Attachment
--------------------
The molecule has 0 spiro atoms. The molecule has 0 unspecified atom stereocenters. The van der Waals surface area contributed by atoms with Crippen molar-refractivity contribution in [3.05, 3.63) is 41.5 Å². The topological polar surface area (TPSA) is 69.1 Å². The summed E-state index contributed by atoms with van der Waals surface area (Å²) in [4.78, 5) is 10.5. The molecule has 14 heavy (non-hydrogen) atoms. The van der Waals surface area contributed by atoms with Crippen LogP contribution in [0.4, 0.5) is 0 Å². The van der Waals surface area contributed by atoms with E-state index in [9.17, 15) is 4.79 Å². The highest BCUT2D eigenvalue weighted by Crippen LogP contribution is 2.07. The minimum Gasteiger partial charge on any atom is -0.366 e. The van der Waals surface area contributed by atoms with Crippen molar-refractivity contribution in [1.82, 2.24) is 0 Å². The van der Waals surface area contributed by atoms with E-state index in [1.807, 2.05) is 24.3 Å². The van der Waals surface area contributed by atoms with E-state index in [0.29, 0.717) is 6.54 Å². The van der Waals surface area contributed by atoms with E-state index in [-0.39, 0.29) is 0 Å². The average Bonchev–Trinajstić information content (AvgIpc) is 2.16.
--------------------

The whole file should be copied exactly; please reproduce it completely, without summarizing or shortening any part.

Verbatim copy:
The molecule has 0 spiro atoms. The molecule has 0 unspecified atom stereocenters. The van der Waals surface area contributed by atoms with Crippen molar-refractivity contribution in [3.05, 3.63) is 41.5 Å². The topological polar surface area (TPSA) is 69.1 Å². The summed E-state index contributed by atoms with van der Waals surface area (Å²) in [4.78, 5) is 10.5. The molecule has 14 heavy (non-hydrogen) atoms. The van der Waals surface area contributed by atoms with Crippen LogP contribution in [0.4, 0.5) is 0 Å². The van der Waals surface area contributed by atoms with E-state index in [9.17, 15) is 4.79 Å². The highest BCUT2D eigenvalue weighted by Crippen LogP contribution is 2.07. The minimum Gasteiger partial charge on any atom is -0.366 e. The van der Waals surface area contributed by atoms with Crippen molar-refractivity contribution in [1.82, 2.24) is 0 Å². The van der Waals surface area contributed by atoms with E-state index in [1.807, 2.05) is 24.3 Å². The van der Waals surface area contributed by atoms with E-state index in [0.29, 0.717) is 6.54 Å². The van der Waals surface area contributed by atoms with E-state index in [-0.39, 0.29) is 0 Å². The average Bonchev–Trinajstić information content (AvgIpc) is 2.16.